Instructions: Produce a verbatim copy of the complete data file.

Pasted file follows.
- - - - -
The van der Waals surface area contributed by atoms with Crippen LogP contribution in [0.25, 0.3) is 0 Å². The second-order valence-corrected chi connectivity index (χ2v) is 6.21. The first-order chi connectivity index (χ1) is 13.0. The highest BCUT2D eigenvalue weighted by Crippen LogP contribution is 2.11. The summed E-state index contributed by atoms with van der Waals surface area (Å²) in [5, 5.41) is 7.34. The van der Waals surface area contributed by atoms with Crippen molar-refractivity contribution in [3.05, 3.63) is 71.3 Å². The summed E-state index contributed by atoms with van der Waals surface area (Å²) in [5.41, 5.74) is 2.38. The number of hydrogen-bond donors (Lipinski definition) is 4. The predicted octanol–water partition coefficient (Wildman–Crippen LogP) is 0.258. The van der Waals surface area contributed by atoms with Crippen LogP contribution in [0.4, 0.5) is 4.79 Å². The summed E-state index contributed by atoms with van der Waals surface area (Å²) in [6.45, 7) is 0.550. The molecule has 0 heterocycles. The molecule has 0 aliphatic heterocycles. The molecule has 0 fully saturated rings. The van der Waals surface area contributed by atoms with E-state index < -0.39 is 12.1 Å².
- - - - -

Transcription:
The van der Waals surface area contributed by atoms with Crippen LogP contribution in [0.25, 0.3) is 0 Å². The second-order valence-corrected chi connectivity index (χ2v) is 6.21. The first-order chi connectivity index (χ1) is 13.0. The highest BCUT2D eigenvalue weighted by Crippen LogP contribution is 2.11. The summed E-state index contributed by atoms with van der Waals surface area (Å²) in [5, 5.41) is 7.34. The van der Waals surface area contributed by atoms with Crippen molar-refractivity contribution in [3.05, 3.63) is 71.3 Å². The summed E-state index contributed by atoms with van der Waals surface area (Å²) in [5.41, 5.74) is 2.38. The number of hydrogen-bond donors (Lipinski definition) is 4. The predicted octanol–water partition coefficient (Wildman–Crippen LogP) is 0.258. The van der Waals surface area contributed by atoms with Crippen LogP contribution in [0.4, 0.5) is 4.79 Å². The summed E-state index contributed by atoms with van der Waals surface area (Å²) in [6.45, 7) is 0.550. The molecule has 0 heterocycles. The molecule has 0 aliphatic heterocycles. The molecule has 0 fully saturated rings. The van der Waals surface area contributed by atoms with E-state index < -0.39 is 12.1 Å².